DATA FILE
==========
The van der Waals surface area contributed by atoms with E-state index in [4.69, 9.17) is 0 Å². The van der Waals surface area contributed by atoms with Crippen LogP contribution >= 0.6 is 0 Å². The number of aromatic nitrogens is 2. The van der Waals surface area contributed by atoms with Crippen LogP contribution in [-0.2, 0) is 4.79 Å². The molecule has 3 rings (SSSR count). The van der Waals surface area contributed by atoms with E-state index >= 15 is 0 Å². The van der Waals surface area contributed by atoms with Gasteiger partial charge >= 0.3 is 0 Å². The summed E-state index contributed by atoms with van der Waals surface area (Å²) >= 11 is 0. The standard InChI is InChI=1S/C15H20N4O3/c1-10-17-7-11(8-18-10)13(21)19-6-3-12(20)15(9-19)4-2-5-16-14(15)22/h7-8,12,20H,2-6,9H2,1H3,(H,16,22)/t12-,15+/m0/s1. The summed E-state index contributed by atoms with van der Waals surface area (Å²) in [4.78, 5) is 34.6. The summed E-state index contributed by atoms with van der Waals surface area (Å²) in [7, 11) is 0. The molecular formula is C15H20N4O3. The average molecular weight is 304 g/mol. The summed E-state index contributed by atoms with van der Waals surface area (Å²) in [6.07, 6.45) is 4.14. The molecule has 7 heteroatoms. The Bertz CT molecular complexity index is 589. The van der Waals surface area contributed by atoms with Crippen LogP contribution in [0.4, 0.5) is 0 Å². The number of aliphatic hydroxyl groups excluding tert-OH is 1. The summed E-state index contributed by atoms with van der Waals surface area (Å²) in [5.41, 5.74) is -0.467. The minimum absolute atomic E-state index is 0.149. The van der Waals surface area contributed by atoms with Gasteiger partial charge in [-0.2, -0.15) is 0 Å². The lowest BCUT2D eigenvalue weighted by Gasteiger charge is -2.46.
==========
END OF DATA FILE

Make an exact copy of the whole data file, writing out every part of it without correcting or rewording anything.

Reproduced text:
The van der Waals surface area contributed by atoms with E-state index in [4.69, 9.17) is 0 Å². The van der Waals surface area contributed by atoms with Crippen LogP contribution >= 0.6 is 0 Å². The number of aromatic nitrogens is 2. The van der Waals surface area contributed by atoms with Crippen LogP contribution in [-0.2, 0) is 4.79 Å². The molecule has 3 rings (SSSR count). The van der Waals surface area contributed by atoms with E-state index >= 15 is 0 Å². The van der Waals surface area contributed by atoms with Gasteiger partial charge >= 0.3 is 0 Å². The summed E-state index contributed by atoms with van der Waals surface area (Å²) >= 11 is 0. The standard InChI is InChI=1S/C15H20N4O3/c1-10-17-7-11(8-18-10)13(21)19-6-3-12(20)15(9-19)4-2-5-16-14(15)22/h7-8,12,20H,2-6,9H2,1H3,(H,16,22)/t12-,15+/m0/s1. The summed E-state index contributed by atoms with van der Waals surface area (Å²) in [4.78, 5) is 34.6. The summed E-state index contributed by atoms with van der Waals surface area (Å²) in [7, 11) is 0. The molecular formula is C15H20N4O3. The average molecular weight is 304 g/mol. The summed E-state index contributed by atoms with van der Waals surface area (Å²) in [6.07, 6.45) is 4.14. The molecule has 7 heteroatoms. The Bertz CT molecular complexity index is 589. The van der Waals surface area contributed by atoms with Crippen LogP contribution in [0.4, 0.5) is 0 Å². The number of aliphatic hydroxyl groups excluding tert-OH is 1. The summed E-state index contributed by atoms with van der Waals surface area (Å²) in [5.41, 5.74) is -0.467. The minimum absolute atomic E-state index is 0.149. The van der Waals surface area contributed by atoms with Gasteiger partial charge in [-0.2, -0.15) is 0 Å². The lowest BCUT2D eigenvalue weighted by Gasteiger charge is -2.46.